Several patients of a Kennebunk doctor accused of overprescribing opioids are coming to her defense, saying she saved them from years of severe pain.

Dr. Merideth Norris sat across from three of her patients Monday in U.S. District Court in Portland, where she’s on trial for 16 counts of illegal distribution of controlled substances for her prescribing.

Each count represents a prescription that Norris wrote for five other patients in 2021 and 2022. Prosecutors have argued these were written without a legitimate purpose and outside of the usual course of medical practice, putting Norris’ patients at risk of overdose.

Prosecutors, who rested their case after a week of testimony, did not call any of the five patients at the center of Norris’ case to testify. Their names are being withheld due to the sensitive health information being shared.

U.S. District Judge Nancy Torresen allowed the three patients to testify in Norris’ defense, despite objections from prosecutors.

None of them said they had any histories of opioid use disorder, unlike the five patients at the center of Norris’ case. But they all were prescribed similar kinds of opioids for chronic pain.


One patient who spoke has rheumatoid arthritis. Another survived a car crash in 2013 that broke several of his vertebrae and a collarbone. A third has dealt with chronic pain for most of her life after falling from a bridge when she was a child.

While other doctors wanted to taper or replace their opioids, Norris continued to prescribe them, although sometimes at lower doses. The patients said this made it feel like Norris was listening to them more than other doctors.

“She made me feel like I was the most important person in the conversation,” patient Bonnie Collins said. “I always felt her office feeling good.”


Prosecutors have argued Norris was an outlier among Maine doctors. Not only did she have one of the state’s highest opioid prescribing rates, they’ve said, but she also received several warnings from insurance providers and pharmacies that her prescriptions were potentially dangerous.

She prescribed opioids in combination with other drugs that increased her patients’ risk of overdose, prosecutors say, and she ignored signs that her patients were giving them away.


Dr. Timothy E. King, who reviewed patient records for the five people in Norris’ indictment at prosecutors’ request, told jurors last week that he believed Norris was writing these prescriptions for pains that opioids couldn’t even help.

But Collins and the other patients who spoke Monday said Norris did make a difference.

Dr. Merideth Norris of Kennebunk walks into federal court in Portland in February with her attorney Tim Zerillo. Norris is charged with 16 counts of illegally prescribing opioids. Gregory Rec/Staff Photographer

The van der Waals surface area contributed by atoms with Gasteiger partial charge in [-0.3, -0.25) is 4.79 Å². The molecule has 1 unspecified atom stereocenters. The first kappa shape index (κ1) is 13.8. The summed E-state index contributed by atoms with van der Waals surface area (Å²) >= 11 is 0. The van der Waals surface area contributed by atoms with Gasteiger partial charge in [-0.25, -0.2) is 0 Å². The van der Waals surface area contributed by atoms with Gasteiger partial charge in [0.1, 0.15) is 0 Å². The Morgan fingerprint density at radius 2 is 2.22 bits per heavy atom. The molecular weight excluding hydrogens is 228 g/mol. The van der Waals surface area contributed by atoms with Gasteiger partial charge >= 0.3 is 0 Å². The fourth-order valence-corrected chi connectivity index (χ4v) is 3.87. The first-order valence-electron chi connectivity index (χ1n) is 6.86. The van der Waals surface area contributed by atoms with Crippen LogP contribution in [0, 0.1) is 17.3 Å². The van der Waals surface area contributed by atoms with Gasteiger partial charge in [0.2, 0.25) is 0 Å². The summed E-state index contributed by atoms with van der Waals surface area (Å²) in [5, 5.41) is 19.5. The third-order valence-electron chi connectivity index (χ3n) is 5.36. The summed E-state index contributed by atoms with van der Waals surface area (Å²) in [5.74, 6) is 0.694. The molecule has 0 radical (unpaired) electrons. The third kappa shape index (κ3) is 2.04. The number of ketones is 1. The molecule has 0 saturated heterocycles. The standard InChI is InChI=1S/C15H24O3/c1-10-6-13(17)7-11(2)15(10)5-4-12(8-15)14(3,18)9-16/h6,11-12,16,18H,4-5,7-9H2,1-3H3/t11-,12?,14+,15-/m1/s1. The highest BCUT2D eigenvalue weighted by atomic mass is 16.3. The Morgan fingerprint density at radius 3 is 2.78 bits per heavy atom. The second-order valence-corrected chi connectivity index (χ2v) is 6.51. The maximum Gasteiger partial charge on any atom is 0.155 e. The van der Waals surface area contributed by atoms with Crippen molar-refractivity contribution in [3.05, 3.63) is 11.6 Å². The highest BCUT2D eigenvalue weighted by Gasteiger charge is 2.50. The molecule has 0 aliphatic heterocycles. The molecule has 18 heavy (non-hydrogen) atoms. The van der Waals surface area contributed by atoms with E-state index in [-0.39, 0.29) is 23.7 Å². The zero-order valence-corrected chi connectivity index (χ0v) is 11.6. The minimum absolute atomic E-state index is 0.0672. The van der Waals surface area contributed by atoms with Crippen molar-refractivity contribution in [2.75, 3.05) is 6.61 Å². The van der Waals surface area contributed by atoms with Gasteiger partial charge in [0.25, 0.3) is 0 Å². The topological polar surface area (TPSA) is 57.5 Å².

Collins said another doctor first prescribed her Oxycontin for her arthritis in the 1990s. She started at 80 milligrams, now considered a high dose.

Norris continued prescribing opioids to Collins after the first doctor retired. Some of Collins’ family were concerned, she said, as more people realized how addictive opioids can be. But Collins said the pills made it possible for her to travel and help her husband in their garden.

Norris was barred from prescribing after her arrest in October 2022 and Collins said she hasn’t been able to find another prescriber. She had to quit “cold turkey.”

“I’m always in pain,” she said. “No matter what I do, I know I’m going to wake up tomorrow morning and be in pain. … It’s exhausting for me, to get up and go and do things.”



Norris’ attorneys also called on Dr. Kathryn Brandt, who teaches at the University of New England and met Norris while they were in a residency program.

Brandt said she referred a patient, one of the five in the indictment, to Norris because the patient was about to lose health care coverage.

Norris was already treating dozens of patients with similar circumstances, Brandt said, and would be the least likely to turn her away. Brandt acknowledged that she has not reviewed Norris’ records or prescribing history for this patient.

King had testified a day earlier that those records showed Norris continued prescribing that patient methadone, even after receiving tips they they were giving the medication away and using other illicit substances.

Still, Brandt said she trusted Norris’ judgment.

“As you sit here today, do you have any regrets sending Patient 4 to Dr. Norris?” defense attorney Amy Fairfield asked.

“I do not,” Brandt said.

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